The Apple Watch still hasn’t solved its identity crisis, if new leaks are to be believed. While the company isn’t expected to unveil a new smartwatch until tomorrow’s presentation, a leaked product shot has already indicated that Apple still isn’t sure what to do when giving a user extra screen space on their wrist. Rather than make tough choices about what to do with the (admittedly small) amount of real estate, the company seems to have thrown in everything but the kitchen sink.
Despite some skepticism at the outset, the humble smartwatch has gradually secured its position as a core Apple product. The gadget, first introduced in 2015, has since sold over 46 million units. Stats from IDC show it was the best-selling wearable of 2017, while 67 percent of single Uber users claimed they would find someone more attractive if they were wearing such a gadget.
The Apple Watch has offered information on its screen since day one. A hard press on the watch face activates editing mode, where users can tap on a predefined space and twirl the dial to choose out a “complication.” This is a horological word common in the watchmaking industry, referring to additional extras like date or day displays, rather than a term coined by Apple. watchOS 2, released in September 2015, introduced support for third-party complications so developers could add information to the watch face like the charging level of an electric car. Last year’s watchOS 4 release introduced a Siri face that intelligently updates based on time, location and routines to show relevant information at a glance, using artificial intelligence to guess why you might need to look at your wrist.
With the upcoming Apple Watch, the company looks set to take complications to another level:
This new watch face is an avalanche of information, flinging absolutely everything possible at the screen in a bid to create something useful. The image seems to contain a staggering nine complications: countdown timer, temperature, UV rating, sunset time, current date, activity rings, current world position, and music playback status. This would eclipse even the Modular watch face, Apple’s sparse design dedicated to showing five large complications alongside a digital representation of the time. The new design is overwhelmingly dense with details.
Worst of all, especially for a wrist-worn accessory, it’s ugly. The watch screen only activates when the wrist is raised or a button is pressed, but Apple has focused from the start on ensuring the watch is a desirable accessory for the wrist. Unlike the plasticky Fitbits of yesteryear, Apple has always offered a series of stylish straps like the link bracelet and leather buckle. These ideas haven’t always worked — note how the $10,000 18-carat gold Apple Watch Edition quietly left shelves after the second generation launched — but Apple has been clear from the start that the watch is designed for wearing all the time, and so should look nice.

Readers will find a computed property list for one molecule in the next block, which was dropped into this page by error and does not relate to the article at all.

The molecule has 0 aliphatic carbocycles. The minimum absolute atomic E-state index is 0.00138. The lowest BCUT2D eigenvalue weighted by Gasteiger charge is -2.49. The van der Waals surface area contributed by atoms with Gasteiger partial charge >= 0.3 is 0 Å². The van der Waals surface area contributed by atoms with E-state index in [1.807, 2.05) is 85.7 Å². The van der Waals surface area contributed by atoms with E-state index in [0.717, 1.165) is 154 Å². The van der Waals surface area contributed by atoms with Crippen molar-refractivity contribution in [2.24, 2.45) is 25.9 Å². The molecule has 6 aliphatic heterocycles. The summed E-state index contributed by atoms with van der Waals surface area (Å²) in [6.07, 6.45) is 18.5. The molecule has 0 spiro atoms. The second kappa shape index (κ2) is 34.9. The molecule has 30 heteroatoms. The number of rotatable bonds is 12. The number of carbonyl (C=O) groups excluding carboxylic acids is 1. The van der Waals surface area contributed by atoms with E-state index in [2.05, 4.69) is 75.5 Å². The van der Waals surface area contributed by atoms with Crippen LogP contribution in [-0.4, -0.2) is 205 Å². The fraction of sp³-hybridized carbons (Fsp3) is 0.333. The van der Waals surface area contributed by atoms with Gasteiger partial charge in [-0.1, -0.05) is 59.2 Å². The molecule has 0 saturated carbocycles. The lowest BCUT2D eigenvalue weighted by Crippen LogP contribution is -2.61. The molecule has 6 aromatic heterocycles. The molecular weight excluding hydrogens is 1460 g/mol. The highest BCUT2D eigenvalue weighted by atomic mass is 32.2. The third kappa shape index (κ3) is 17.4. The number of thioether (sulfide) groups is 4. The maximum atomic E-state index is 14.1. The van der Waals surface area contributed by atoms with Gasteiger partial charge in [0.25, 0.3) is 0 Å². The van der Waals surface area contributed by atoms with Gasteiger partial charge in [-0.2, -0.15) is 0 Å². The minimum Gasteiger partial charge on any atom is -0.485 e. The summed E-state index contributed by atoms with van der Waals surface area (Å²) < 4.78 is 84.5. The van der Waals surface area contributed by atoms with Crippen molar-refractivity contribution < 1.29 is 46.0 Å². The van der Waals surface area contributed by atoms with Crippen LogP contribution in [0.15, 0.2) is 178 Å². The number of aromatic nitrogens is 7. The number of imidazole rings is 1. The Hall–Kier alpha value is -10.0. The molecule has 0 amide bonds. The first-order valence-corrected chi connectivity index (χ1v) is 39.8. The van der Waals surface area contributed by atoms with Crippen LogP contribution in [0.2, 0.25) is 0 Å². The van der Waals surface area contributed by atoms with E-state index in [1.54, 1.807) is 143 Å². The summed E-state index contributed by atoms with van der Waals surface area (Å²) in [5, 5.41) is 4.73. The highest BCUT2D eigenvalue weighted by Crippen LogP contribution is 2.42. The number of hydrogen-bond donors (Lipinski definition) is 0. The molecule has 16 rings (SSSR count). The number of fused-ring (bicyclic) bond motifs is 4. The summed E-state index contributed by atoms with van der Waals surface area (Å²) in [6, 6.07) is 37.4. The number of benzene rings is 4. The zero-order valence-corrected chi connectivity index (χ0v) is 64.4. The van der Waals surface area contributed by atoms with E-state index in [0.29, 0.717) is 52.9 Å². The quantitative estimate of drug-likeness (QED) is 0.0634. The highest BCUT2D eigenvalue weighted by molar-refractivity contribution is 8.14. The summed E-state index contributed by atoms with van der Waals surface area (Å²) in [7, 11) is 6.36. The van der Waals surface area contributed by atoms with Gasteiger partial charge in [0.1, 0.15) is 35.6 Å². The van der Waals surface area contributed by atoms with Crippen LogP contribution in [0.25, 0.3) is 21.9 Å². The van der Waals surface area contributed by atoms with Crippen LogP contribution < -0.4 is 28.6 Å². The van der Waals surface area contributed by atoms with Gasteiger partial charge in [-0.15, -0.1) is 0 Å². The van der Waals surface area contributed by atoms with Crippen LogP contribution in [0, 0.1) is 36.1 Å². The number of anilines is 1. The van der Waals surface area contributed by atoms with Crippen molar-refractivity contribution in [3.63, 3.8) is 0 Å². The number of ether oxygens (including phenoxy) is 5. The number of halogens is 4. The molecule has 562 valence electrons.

The problem is that the new face, while likely optional, seems to solve the wrong questions about the watch. It’s already easy enough to slide through different watch faces from the edge of the screen, meaning users could set up multiple faces with alternative complications if they wanted to quickly access information. The main question is why someone would wear the watch and commit themselves to charging an extra gadget every night, and adding more information doesn’t solve that problem.
This isn’t to say that there is no reason to wear an Apple Watch. The new versions offer GPS tracking for leaving the phone at home during runs, LTE connectivity for answering calls, and the rumored new model may offer electrocardiographic support for better cardiovascular training. Its support for notifications is a nice little addition, and it remains a cool alternative to wearing an analog watch. But few will argue that holdouts will be lured in by a watch that seems to offer a mess of confusing features.
watchOS 5, unveiled at the company’s Worldwide Developers Conference in June and set for a launch this fall, will probably be the new model’s main selling point. The face will now include more information like heart rate and sports scores, without sacrificing usability in the process. Showing the right information at the right time is a clear area where a computer-powered smartwatch can pull ahead of a regular watch. Expanding intelligent information displays — as opposed to just throwing everything at the wall to see what sticks — seems like a much better way of playing to the Apple Watch’s strengths.